I know that Pearson correlation is sensitive to outliers, unlike Spearman correlation. I am trying to generate data (let's say with at least 30 points) that will maximize the difference between these two methods. I was trying to generate some points in an ascending linear direction, and then one outlier point in the opposite direction. It indeed showed a big difference in the coefficients, but not as much as I wanted. Any ideas?

  • $\begingroup$ Maybe something that maximizes the difference between a linear trend and a monotonic trend ? Perhaps, in R, x = 0:10 + 0.000000001; y = 1/x; plot(x,y); cor(x,y, method="pearson"); cor(x,y, method="kendall") . This can be run at: rdrr.io/snippets/ . Or change that decimal to e.g. 0.3 to make the plot more obvious. $\endgroup$ Feb 1, 2022 at 21:04
  • $\begingroup$ thank you for the answer. I tried that but both methods return values of the same sign. I try to make opposite signs, when at least one value is significant $\endgroup$ Feb 1, 2022 at 21:22
  • $\begingroup$ Your idea is fine. $\endgroup$
    – whuber
    Feb 1, 2022 at 22:33

3 Answers 3


Pearson correlation depends on the values of the data; Spearman correlation depends only on their (marginal) ranks. Thus, the former is (far) more sensitive to outlying data.

What kind of outlying data? Those with high leverage. These are far to the left or right of the rest of the points in a plot, as in the left panel in the figure. Figure

That isolated point at $(20,20)$ pulls the least-squares line close to it (for otherwise the squared penalty would be huge). As a result, the Pearson correlation (which is the standardized slope of this line) must be large and negative.

However, that same point no longer has the same leverage in a plot of the ranks of the data: yes, it is off to the left again, but it cannot be far to the left. It pulls the least squares line up only a little. The Spearman correlation is large and positive, because the $30$ points already have high positive Spearman correlation and altering the value of one point cannot change those ranks all that much.

Flip these pictures upside-down for an example of a switch from a large positive Pearson correlation to a large negative Spearman correlation.

Fixing the rightmost 30 points along a line segment from $(-1,-1)$ to $(1,1),$ we may vary that outlying point $(a,-a)$ and plot the correlations as a function of $a.$


The black curve tracks the Pearson correlation. When $a=0,$ the point $(0,0)$ fits in perfectly with the other $30$ points and the both correlations are $1.$ But for extremely negative and positive values of $a,$ this leverage phenomenon occurs and the two correlation coefficients separate.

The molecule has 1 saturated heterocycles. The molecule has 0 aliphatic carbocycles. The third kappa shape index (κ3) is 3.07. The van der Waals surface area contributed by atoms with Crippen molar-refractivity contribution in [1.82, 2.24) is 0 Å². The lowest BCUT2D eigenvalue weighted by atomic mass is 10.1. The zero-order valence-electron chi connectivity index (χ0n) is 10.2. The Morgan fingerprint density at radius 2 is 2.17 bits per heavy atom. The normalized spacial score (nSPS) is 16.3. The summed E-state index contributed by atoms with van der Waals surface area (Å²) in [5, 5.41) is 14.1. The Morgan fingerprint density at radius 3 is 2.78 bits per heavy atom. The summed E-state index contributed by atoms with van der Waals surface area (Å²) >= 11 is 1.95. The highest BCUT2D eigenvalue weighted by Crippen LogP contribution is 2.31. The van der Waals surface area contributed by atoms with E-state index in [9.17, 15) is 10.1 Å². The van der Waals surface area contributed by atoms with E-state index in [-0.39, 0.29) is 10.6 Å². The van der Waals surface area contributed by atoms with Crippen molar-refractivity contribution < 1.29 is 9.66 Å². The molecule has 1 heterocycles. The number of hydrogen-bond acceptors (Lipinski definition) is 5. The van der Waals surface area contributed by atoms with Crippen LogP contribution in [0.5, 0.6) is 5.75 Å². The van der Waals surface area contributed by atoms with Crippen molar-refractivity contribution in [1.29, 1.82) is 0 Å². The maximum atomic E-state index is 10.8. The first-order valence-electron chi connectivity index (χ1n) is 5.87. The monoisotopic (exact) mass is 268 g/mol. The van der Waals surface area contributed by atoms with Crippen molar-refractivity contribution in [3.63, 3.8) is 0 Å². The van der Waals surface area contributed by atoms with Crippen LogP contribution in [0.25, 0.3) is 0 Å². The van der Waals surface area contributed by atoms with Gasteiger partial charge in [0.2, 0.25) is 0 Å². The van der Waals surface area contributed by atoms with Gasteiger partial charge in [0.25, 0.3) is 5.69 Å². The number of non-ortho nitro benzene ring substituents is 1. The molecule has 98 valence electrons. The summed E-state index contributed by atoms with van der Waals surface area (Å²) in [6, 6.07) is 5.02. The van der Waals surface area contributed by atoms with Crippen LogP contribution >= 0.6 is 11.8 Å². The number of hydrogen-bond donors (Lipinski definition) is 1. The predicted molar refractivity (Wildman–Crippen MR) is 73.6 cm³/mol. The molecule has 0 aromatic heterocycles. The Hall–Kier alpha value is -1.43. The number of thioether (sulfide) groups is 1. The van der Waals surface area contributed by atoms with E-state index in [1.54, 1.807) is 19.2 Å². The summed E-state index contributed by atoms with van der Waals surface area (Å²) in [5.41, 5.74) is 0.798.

The dotted red curve tracks the Spearman correlation, which stays high no matter what value $a$ might have.

In the limit, the Pearson correlation can approach $-1.$ The Spearman correlation reaches a lower limiting value that depends only on the amount of data: in the figure, it's about $0.806.$ With sufficiently large datasets, the Spearman correlation will stay very close to $1.$ For instance, repeating this example with $300+1$ points rather than $30+1$ points, the Spearman coefficient is never less than $0.980.$

The gray (Pearson) and dotted blue (Spearman) curves show the situation with the $y$ values negated.

Thus, by making $n$ sufficiently large and pulling just a single point away from a highly correlated dataset, you can make the two correlation coefficients as close to $\pm 1$ as you want, but with opposite signs.


I know that Pearson correlation is sensitive to outliers, unlike Spearman correlation.

There is a more striking difference between the two: Pearson assumes a linear relationship between the data, whereas Spearman checks whether it is simply monotonuous (see the image below, taken from Wikipedia). Generating data via a non-linear process is thus a way to show that these are not equivalent.

A Spearman correlation of 1 results when the two variables being compared are monotonically related, even if their relationship is not linear. This means that all data points with greater x values than that of a given data point will have greater y values as well. In contrast, this does not give a perfect Pearson correlation. enter image description here


This is the basic idea. In this example Spearman's correlation is obviously 1, and Pearson's correlation is 0.65. You can generate "step data" that will look like almost a straight line, then add an outlier.

Person vs. Spearman

  • $\begingroup$ This is somewhat similar to what suggested in the comment on the original question, which used x: 0 to 10 and y = 1 / x. But you have to add a small number to x, to be able to calculate 1 / x. Here I got rho = 1, and r = 0.5. $\endgroup$ Feb 4, 2022 at 18:35

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